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07/04/22 | Visualizing Synaptic Dopamine Efflux with a 2D Nanofilm.
Chandima Bulumulla , Andrew T. Krasley , Deepika Walpita , Abraham G. Beyene
eLife. 2022 Jul 04:. doi: 10.7554/eLife.78773

Chemical neurotransmission constitutes one of the fundamental modalities of communication between neurons. Monitoring release of these chemicals has traditionally been difficult to carry out at spatial and temporal scales relevant to neuron function. To understand chemical neurotransmission more fully, we need to improve the spatial and temporal resolutions of measurements for neurotransmitter release. To address this, we engineered a chemi-sensitive, two-dimensional nanofilm that facilitates subcellular visualization of the release and diffusion of the neurochemical dopamine with synaptic resolution, quantal sensitivity, and simultaneously from hundreds of release sites. Using this technology, we were able to monitor the spatiotemporal dynamics of dopamine release in dendritic processes, a poorly understood phenomenon. We found that dopamine release is broadcast from a subset of dendritic processes as hotspots that have a mean spatial spread of ≈3.2 µm (full width at half maximum) and are observed with a mean spatial frequency of 1 hotspot per ≈7.5 µm of dendritic length. Major dendrites of dopamine neurons and fine dendritic processes, as well as dendritic arbors and dendrites with no apparent varicose morphology participated in dopamine release. Remarkably, these release hotspots colocalized with Bassoon, suggesting that Bassoon may contribute to organizing active zones in dendrites, similar to its role in axon terminals.

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07/03/22 | Multifunctional fluorophores for live-cell imaging and affinity capture of proteins
Kumar P, Jason D. Vevea , Edwin R. Chapman , Luke D. Lavis
bioRxiv. 2022 Jul 03:. doi: 10.1101/2022.07.02.498544

The development of enzyme-based self-labeling tags allow the labeling of proteins in living cells with synthetic small-molecules. Use of a fluorophore-containing ligand enables the visualization of protein location inside cells using fluorescence microscopy. Alternatively, deployment of a biotin-containing ligand allows purification of tagged protein using affinity resins. Despite these various applications of self-labeling tags, most ligands serve a single purpose. Here, we describe self-labeling tag ligands that allow both visualization and subsequent capture of a protein. A key design principle is exploiting the chemical properties and size of a rhodamine fluorophore to optimize cell-permeability of the ligand and the capture efficiency of the biotin conjugate. This work generates useful “multifunctional” fluorophores with generalizable design principles that will allow the construction of new tools for biology.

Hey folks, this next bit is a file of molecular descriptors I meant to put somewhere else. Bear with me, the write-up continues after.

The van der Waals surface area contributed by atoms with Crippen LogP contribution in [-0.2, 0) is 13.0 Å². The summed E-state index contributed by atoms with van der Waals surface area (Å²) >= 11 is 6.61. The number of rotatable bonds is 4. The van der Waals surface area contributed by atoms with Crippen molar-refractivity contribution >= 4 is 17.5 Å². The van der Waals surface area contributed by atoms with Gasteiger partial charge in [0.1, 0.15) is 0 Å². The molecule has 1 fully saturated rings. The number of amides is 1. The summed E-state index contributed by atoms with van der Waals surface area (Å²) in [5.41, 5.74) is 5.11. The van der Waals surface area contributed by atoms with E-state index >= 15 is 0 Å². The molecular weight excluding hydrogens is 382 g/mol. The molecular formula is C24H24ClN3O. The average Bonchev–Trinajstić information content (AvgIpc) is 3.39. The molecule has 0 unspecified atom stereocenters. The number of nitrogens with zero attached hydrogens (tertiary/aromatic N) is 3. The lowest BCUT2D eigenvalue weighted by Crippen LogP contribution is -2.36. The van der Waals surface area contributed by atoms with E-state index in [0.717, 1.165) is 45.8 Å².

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07/01/22 | Kinetic principles underlying pioneer function of GAGA transcription factor in live cells.
Tang X, Li T, Liu S, Wisniewski J, Zheng Q, Rong Y, Lavis LD, Wu C
Nature Structural and Molecular Biology. 2022 Jul 01;29(7):665-676. doi: 10.1038/s41594-022-00800-z

How pioneer factors interface with chromatin to promote accessibility for transcription control is poorly understood in vivo. Here, we directly visualize chromatin association by the prototypical GAGA pioneer factor (GAF) in live Drosophila hemocytes. Single-particle tracking reveals that most GAF is chromatin bound, with a stable-binding fraction showing nucleosome-like confinement residing on chromatin for more than 2 min, far longer than the dynamic range of most transcription factors. These kinetic properties require the full complement of GAF's DNA-binding, multimerization and intrinsically disordered domains, and are autonomous from recruited chromatin remodelers NURF and PBAP, whose activities primarily benefit GAF's neighbors such as Heat Shock Factor. Evaluation of GAF kinetics together with its endogenous abundance indicates that, despite on-off dynamics, GAF constitutively and fully occupies major chromatin targets, thereby providing a temporal mechanism that sustains open chromatin for transcriptional responses to homeostatic, environmental and developmental signals.